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Paul Carbonara

Washington Square

October 10, 2022

On what is either a shoestring budget or a conscious effort to strip Henry James’ novel down to its essentials, Randy Sharp’s new adaptation of "Washington Square" is both exciting theater and entirely true to its source material. The quartet of fine actors make this story of 1840’s New York entirely credible and engrossing at all times. While it avoids the beautiful trappings usually associated with the period, it is so gripping that they are not missed for a moment. [more]

Victor

October 16, 2019

The play captures emotions that many of us have felt, from unrequited love, to loss. Seldom are we allowed access to such a raw story and candidness. In a time where we shield each other from truths, this stark and unapologetic performance allows us to feel what Victor meant to Edgar. [more]

Strangers in the World

March 19, 2019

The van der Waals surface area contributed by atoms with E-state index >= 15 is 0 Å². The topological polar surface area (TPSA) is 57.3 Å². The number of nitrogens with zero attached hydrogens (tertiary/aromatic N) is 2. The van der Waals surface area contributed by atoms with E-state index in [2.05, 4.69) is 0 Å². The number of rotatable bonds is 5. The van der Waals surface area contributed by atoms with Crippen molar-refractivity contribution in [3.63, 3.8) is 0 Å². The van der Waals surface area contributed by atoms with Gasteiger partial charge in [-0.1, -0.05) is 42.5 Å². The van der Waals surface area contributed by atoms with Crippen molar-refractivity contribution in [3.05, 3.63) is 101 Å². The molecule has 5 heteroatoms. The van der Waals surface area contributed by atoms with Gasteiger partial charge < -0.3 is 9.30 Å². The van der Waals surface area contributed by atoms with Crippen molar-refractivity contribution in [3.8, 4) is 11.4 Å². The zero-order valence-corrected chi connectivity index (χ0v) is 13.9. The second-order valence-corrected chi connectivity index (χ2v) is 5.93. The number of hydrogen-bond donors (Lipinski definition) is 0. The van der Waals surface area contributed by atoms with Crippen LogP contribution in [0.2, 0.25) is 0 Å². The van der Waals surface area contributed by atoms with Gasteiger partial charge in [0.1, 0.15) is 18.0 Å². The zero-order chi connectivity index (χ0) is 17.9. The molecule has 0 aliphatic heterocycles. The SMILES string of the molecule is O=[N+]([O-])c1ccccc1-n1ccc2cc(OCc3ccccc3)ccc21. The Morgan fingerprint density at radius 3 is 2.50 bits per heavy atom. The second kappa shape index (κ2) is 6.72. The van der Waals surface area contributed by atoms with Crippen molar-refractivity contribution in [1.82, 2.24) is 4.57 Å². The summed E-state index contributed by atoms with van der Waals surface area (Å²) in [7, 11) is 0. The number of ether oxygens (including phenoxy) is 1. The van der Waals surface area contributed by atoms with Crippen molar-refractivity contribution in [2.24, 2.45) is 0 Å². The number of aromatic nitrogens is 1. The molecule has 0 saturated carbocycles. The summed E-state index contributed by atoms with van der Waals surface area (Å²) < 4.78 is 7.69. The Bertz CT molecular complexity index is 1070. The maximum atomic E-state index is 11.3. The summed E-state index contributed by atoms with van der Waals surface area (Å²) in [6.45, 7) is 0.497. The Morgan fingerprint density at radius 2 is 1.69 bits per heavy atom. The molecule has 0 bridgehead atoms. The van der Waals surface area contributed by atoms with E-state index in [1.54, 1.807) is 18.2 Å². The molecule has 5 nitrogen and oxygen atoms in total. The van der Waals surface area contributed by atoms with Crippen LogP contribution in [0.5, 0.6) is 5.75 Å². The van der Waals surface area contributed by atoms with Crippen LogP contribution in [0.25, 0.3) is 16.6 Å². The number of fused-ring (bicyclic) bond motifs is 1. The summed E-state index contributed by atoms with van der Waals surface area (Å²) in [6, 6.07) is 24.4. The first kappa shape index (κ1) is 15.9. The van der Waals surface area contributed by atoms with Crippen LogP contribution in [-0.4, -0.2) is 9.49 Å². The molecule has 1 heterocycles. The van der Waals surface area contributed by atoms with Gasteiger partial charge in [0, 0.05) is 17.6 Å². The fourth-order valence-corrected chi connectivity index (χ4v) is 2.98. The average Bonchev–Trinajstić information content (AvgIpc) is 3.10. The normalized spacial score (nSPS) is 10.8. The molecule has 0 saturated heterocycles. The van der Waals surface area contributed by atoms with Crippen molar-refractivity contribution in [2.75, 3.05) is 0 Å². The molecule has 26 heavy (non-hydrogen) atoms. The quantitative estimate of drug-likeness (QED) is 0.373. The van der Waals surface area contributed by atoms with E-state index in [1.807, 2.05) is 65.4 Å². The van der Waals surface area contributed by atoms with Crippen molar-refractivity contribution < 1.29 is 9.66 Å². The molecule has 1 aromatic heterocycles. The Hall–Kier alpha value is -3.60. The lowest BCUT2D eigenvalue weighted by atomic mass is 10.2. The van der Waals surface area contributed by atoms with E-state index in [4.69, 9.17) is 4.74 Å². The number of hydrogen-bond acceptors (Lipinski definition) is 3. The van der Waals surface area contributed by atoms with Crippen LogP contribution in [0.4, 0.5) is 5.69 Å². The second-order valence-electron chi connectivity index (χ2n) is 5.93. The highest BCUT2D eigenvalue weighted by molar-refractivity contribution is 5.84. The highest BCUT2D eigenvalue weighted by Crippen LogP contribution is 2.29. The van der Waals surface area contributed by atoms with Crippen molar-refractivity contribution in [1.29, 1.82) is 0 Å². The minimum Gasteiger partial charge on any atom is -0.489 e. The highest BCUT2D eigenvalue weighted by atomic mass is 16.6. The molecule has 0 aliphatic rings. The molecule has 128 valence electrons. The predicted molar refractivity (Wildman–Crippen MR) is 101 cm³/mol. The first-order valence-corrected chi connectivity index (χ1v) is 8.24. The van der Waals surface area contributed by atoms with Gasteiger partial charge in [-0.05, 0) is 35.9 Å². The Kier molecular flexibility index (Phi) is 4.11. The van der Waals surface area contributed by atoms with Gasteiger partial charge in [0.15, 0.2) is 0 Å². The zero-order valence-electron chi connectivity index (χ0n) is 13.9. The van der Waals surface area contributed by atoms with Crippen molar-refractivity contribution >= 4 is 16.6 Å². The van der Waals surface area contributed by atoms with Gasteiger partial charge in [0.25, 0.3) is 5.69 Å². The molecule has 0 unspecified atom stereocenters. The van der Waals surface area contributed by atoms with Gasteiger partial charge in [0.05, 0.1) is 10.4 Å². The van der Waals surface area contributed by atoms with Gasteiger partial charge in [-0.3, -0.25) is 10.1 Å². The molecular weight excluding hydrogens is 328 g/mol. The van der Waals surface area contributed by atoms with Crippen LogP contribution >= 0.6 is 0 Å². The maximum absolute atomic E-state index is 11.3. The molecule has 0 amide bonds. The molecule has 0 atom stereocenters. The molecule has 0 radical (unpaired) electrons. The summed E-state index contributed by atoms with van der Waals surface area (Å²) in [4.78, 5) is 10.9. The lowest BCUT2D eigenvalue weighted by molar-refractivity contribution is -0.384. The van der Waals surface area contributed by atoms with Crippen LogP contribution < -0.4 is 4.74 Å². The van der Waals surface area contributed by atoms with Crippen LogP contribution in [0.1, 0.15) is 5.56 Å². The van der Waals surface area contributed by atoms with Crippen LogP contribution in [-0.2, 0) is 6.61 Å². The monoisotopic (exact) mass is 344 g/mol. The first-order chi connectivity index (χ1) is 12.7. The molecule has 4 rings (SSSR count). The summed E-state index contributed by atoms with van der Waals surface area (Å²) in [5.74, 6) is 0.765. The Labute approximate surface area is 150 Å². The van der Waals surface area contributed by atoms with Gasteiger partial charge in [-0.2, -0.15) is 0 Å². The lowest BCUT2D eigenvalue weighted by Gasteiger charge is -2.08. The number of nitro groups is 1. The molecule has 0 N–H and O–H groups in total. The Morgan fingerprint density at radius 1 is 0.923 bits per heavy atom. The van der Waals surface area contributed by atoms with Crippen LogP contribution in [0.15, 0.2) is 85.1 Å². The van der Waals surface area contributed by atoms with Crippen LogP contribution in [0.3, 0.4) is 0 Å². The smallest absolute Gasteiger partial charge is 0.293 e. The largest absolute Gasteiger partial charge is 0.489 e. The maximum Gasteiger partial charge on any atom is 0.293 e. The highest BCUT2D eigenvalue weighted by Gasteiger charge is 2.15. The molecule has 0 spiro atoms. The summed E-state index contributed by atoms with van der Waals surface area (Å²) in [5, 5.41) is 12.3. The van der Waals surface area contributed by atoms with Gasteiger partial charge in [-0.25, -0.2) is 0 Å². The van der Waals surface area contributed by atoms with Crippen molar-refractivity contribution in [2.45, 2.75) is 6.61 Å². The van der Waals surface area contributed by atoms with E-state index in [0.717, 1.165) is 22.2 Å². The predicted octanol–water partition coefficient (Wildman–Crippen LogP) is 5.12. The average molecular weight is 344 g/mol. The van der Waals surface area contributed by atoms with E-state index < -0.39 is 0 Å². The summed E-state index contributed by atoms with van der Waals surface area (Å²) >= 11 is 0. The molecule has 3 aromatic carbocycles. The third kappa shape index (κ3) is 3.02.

You may leave "Strangers" with mixed reactions. The proceedings onstage may make you feel as disoriented and tetchy as the villagers themselves. The characters’ words as they vainly try to maintain some of their former sanity and decorum seem at times to be pure nonsense. But if you’re diligently sleuth-like—or lucky enough to read and study Sharp’s playscript—you’ll piece together some fairly coherent and rich back stories. [more]

High Noon

February 25, 2018

Conceived by the Axis Company, this treatment oddly renames the characters which is just one of its many baffling qualities that perhaps seeks to comment on the present. It’s really "High Noon" in title only. Visually arresting it’s ultimately a showy exercise in mere stagecraft without resonance. [more]